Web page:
It is also in my memory that at that year’s Easter dinner I had my first taste of watered wine and felt very grown up. I was the youngest and only girl at the table. The only other kids there were two of Thea Yvonne’s three sons, who were quite a bit older than I. Thea Yvonne had yearned for a girl child that she might pamper with all the sweet things her own childhood in the Greek mountain town before and during World War II had not offered her and her sisters, and I was happy to step in. Her beautiful house offered me eyefuls of objects to gawk at and love, as well as a storehouse of visual memories to treasure, now that I can no longer see:

 

A collection of Madame Alexander dolls dressed in costumes from around the world, and Art Deco prints with elongated women in peacock dresses whose skirts are attached to gloved hands. Pristine and plush white rugs led out to a dark pool–one made of stone that puts aqua fakery to shame. And, beyond the pool, Thea Yvonne’s rose garden taught me to love outrageous blooms with august names like Queen Elizabeth and Sterling Silver that resembled not at all the upright uniformity found in shops. One blossom presents itself to my mind’s eye in a cinematic close-up: a pale rose with a dark center, its ivory petals rimmed with wine.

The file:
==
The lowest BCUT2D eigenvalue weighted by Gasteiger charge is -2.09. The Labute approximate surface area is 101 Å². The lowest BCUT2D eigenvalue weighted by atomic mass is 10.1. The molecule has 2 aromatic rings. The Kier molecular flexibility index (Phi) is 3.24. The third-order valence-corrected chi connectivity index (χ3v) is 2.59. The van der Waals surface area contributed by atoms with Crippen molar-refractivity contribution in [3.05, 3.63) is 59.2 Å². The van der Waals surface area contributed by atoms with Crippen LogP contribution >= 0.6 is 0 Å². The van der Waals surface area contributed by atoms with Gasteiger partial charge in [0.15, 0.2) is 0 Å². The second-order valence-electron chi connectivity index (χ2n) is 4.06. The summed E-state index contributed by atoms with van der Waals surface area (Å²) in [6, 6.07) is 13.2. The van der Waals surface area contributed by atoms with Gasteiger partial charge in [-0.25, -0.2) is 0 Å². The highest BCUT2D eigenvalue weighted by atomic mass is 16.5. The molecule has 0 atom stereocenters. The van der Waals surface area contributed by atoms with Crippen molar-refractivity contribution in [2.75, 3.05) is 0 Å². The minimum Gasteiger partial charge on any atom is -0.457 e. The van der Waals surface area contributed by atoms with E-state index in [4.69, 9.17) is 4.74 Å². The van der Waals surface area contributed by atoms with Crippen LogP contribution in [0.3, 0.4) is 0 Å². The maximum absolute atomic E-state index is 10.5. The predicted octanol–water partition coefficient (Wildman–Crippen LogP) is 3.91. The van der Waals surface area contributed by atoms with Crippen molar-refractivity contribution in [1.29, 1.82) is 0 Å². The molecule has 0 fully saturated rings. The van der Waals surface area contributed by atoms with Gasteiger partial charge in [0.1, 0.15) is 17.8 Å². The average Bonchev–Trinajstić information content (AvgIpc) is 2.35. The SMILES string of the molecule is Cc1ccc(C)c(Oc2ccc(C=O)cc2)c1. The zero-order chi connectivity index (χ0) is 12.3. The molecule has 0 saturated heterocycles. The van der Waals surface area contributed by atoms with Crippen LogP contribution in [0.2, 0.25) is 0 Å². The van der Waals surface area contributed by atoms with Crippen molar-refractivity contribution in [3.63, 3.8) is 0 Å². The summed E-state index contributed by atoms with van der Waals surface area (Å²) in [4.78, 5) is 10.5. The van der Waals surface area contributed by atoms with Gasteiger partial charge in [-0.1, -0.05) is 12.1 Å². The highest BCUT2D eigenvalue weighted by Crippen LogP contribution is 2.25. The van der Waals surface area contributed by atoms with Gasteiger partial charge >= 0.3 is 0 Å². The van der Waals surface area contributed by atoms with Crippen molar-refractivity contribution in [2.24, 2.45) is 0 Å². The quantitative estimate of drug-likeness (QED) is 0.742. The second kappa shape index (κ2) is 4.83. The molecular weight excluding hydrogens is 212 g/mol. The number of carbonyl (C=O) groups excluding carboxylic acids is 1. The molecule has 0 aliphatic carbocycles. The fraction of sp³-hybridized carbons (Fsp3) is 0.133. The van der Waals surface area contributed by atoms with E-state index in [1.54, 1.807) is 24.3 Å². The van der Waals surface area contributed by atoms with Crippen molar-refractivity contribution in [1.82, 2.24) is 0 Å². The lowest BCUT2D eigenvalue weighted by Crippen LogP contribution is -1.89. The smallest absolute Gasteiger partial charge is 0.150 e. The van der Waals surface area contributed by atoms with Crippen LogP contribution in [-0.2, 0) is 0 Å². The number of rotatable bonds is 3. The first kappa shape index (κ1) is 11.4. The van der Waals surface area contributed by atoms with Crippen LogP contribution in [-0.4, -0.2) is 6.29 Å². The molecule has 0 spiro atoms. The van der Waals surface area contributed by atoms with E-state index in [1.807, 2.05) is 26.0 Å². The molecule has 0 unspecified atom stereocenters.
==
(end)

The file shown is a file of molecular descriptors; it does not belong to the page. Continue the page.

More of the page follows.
I am suddenly tempted to Google “Easter egg fight,” to know if it is American or Greek, though I suspect the latter for two reasons: First, Greeks tend to be a competitive lot, and second, because the tabletop tournament requires some Greek be spoken. But I will not. I prefer to remain blissfully ignorant and pretend my family invented the game.